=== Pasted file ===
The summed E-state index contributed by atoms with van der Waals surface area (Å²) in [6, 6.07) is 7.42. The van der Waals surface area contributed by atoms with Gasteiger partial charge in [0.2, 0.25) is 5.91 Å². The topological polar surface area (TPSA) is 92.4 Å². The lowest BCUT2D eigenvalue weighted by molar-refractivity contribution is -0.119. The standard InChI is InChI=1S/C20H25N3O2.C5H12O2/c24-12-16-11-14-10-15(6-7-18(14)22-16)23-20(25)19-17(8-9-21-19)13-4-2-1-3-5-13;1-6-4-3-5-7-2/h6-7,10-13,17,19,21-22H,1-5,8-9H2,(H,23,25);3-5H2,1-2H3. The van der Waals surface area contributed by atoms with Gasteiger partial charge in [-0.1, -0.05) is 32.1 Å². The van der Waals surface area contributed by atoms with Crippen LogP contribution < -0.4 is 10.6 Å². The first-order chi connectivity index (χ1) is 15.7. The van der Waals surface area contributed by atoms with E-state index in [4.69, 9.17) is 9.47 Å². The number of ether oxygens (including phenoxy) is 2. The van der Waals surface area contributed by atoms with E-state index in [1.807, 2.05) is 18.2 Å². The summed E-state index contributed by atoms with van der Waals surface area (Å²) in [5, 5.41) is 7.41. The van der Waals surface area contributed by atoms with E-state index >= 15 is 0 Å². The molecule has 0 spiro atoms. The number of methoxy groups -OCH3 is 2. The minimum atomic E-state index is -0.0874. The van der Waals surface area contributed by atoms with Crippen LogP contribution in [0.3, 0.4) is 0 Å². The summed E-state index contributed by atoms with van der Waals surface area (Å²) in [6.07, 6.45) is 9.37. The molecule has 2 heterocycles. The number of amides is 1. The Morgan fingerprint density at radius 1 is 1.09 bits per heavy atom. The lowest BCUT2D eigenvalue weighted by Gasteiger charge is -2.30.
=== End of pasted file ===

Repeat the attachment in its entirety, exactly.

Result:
The summed E-state index contributed by atoms with van der Waals surface area (Å²) in [6, 6.07) is 7.42. The van der Waals surface area contributed by atoms with Gasteiger partial charge in [0.2, 0.25) is 5.91 Å². The topological polar surface area (TPSA) is 92.4 Å². The lowest BCUT2D eigenvalue weighted by molar-refractivity contribution is -0.119. The standard InChI is InChI=1S/C20H25N3O2.C5H12O2/c24-12-16-11-14-10-15(6-7-18(14)22-16)23-20(25)19-17(8-9-21-19)13-4-2-1-3-5-13;1-6-4-3-5-7-2/h6-7,10-13,17,19,21-22H,1-5,8-9H2,(H,23,25);3-5H2,1-2H3. The van der Waals surface area contributed by atoms with Gasteiger partial charge in [-0.1, -0.05) is 32.1 Å². The van der Waals surface area contributed by atoms with Crippen LogP contribution < -0.4 is 10.6 Å². The first-order chi connectivity index (χ1) is 15.7. The van der Waals surface area contributed by atoms with E-state index in [4.69, 9.17) is 9.47 Å². The number of ether oxygens (including phenoxy) is 2. The van der Waals surface area contributed by atoms with E-state index in [1.807, 2.05) is 18.2 Å². The summed E-state index contributed by atoms with van der Waals surface area (Å²) in [5, 5.41) is 7.41. The van der Waals surface area contributed by atoms with E-state index >= 15 is 0 Å². The molecule has 0 spiro atoms. The number of methoxy groups -OCH3 is 2. The minimum atomic E-state index is -0.0874. The van der Waals surface area contributed by atoms with Crippen LogP contribution in [0.3, 0.4) is 0 Å². The summed E-state index contributed by atoms with van der Waals surface area (Å²) in [6.07, 6.45) is 9.37. The molecule has 2 heterocycles. The number of amides is 1. The Morgan fingerprint density at radius 1 is 1.09 bits per heavy atom. The lowest BCUT2D eigenvalue weighted by Gasteiger charge is -2.30.